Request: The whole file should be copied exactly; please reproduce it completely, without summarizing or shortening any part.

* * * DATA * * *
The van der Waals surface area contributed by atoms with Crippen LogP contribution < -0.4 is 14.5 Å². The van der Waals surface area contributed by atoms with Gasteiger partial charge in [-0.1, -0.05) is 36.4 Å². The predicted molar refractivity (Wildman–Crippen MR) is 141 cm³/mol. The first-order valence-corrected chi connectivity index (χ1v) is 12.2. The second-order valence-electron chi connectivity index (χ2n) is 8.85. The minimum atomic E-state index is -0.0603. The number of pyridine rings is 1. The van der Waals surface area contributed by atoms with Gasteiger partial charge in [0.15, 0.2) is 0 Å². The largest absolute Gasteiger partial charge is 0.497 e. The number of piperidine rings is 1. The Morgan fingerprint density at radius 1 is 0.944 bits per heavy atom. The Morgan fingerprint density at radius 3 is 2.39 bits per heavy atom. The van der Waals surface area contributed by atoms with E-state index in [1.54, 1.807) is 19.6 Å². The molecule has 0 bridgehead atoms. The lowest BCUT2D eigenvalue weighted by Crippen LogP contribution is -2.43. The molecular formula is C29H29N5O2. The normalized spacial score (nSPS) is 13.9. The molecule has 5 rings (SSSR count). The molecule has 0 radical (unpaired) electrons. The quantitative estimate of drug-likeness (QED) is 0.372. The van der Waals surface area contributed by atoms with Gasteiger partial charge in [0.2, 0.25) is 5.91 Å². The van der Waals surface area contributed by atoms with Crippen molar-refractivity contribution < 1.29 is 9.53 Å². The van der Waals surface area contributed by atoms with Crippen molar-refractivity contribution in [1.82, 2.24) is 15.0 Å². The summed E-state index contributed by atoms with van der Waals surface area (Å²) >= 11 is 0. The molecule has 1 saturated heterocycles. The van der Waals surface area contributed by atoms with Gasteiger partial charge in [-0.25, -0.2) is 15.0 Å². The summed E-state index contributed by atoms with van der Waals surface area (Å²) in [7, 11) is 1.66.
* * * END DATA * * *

The van der Waals surface area contributed by atoms with Crippen LogP contribution < -0.4 is 14.5 Å². The van der Waals surface area contributed by atoms with Gasteiger partial charge in [-0.1, -0.05) is 36.4 Å². The predicted molar refractivity (Wildman–Crippen MR) is 141 cm³/mol. The first-order valence-corrected chi connectivity index (χ1v) is 12.2. The second-order valence-electron chi connectivity index (χ2n) is 8.85. The minimum atomic E-state index is -0.0603. The number of pyridine rings is 1. The van der Waals surface area contributed by atoms with Gasteiger partial charge in [0.15, 0.2) is 0 Å². The largest absolute Gasteiger partial charge is 0.497 e. The number of piperidine rings is 1. The Morgan fingerprint density at radius 1 is 0.944 bits per heavy atom. The Morgan fingerprint density at radius 3 is 2.39 bits per heavy atom. The van der Waals surface area contributed by atoms with E-state index in [1.54, 1.807) is 19.6 Å². The molecule has 0 bridgehead atoms. The lowest BCUT2D eigenvalue weighted by Crippen LogP contribution is -2.43. The molecular formula is C29H29N5O2. The normalized spacial score (nSPS) is 13.9. The molecule has 5 rings (SSSR count). The molecule has 0 radical (unpaired) electrons. The quantitative estimate of drug-likeness (QED) is 0.372. The van der Waals surface area contributed by atoms with Gasteiger partial charge in [0.2, 0.25) is 5.91 Å². The van der Waals surface area contributed by atoms with Crippen molar-refractivity contribution < 1.29 is 9.53 Å². The van der Waals surface area contributed by atoms with Crippen molar-refractivity contribution in [1.82, 2.24) is 15.0 Å². The summed E-state index contributed by atoms with van der Waals surface area (Å²) >= 11 is 0. The molecule has 1 saturated heterocycles. The van der Waals surface area contributed by atoms with Gasteiger partial charge in [-0.25, -0.2) is 15.0 Å². The summed E-state index contributed by atoms with van der Waals surface area (Å²) in [7, 11) is 1.66.